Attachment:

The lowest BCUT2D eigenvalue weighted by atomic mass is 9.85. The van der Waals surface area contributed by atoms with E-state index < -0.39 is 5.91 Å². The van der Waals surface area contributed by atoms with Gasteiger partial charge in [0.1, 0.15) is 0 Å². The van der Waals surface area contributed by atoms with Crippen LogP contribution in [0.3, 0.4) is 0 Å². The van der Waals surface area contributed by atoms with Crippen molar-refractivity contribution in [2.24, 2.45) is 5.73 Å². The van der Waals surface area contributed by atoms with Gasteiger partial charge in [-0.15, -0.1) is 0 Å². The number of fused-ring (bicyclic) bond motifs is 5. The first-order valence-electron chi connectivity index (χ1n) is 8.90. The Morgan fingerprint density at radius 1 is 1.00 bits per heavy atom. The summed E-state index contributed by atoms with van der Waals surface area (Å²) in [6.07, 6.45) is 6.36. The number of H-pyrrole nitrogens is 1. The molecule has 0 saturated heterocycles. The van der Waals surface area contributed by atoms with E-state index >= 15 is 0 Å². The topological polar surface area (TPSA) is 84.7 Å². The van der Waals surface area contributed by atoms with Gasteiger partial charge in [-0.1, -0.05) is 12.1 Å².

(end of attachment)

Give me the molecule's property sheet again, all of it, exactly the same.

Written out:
The lowest BCUT2D eigenvalue weighted by atomic mass is 9.85. The van der Waals surface area contributed by atoms with E-state index < -0.39 is 5.91 Å². The van der Waals surface area contributed by atoms with Gasteiger partial charge in [0.1, 0.15) is 0 Å². The van der Waals surface area contributed by atoms with Crippen LogP contribution in [0.3, 0.4) is 0 Å². The van der Waals surface area contributed by atoms with Crippen molar-refractivity contribution in [2.24, 2.45) is 5.73 Å². The van der Waals surface area contributed by atoms with Gasteiger partial charge in [-0.15, -0.1) is 0 Å². The number of fused-ring (bicyclic) bond motifs is 5. The first-order valence-electron chi connectivity index (χ1n) is 8.90. The Morgan fingerprint density at radius 1 is 1.00 bits per heavy atom. The summed E-state index contributed by atoms with van der Waals surface area (Å²) in [6.07, 6.45) is 6.36. The number of H-pyrrole nitrogens is 1. The molecule has 0 saturated heterocycles. The van der Waals surface area contributed by atoms with E-state index >= 15 is 0 Å². The topological polar surface area (TPSA) is 84.7 Å². The van der Waals surface area contributed by atoms with Gasteiger partial charge in [-0.1, -0.05) is 12.1 Å².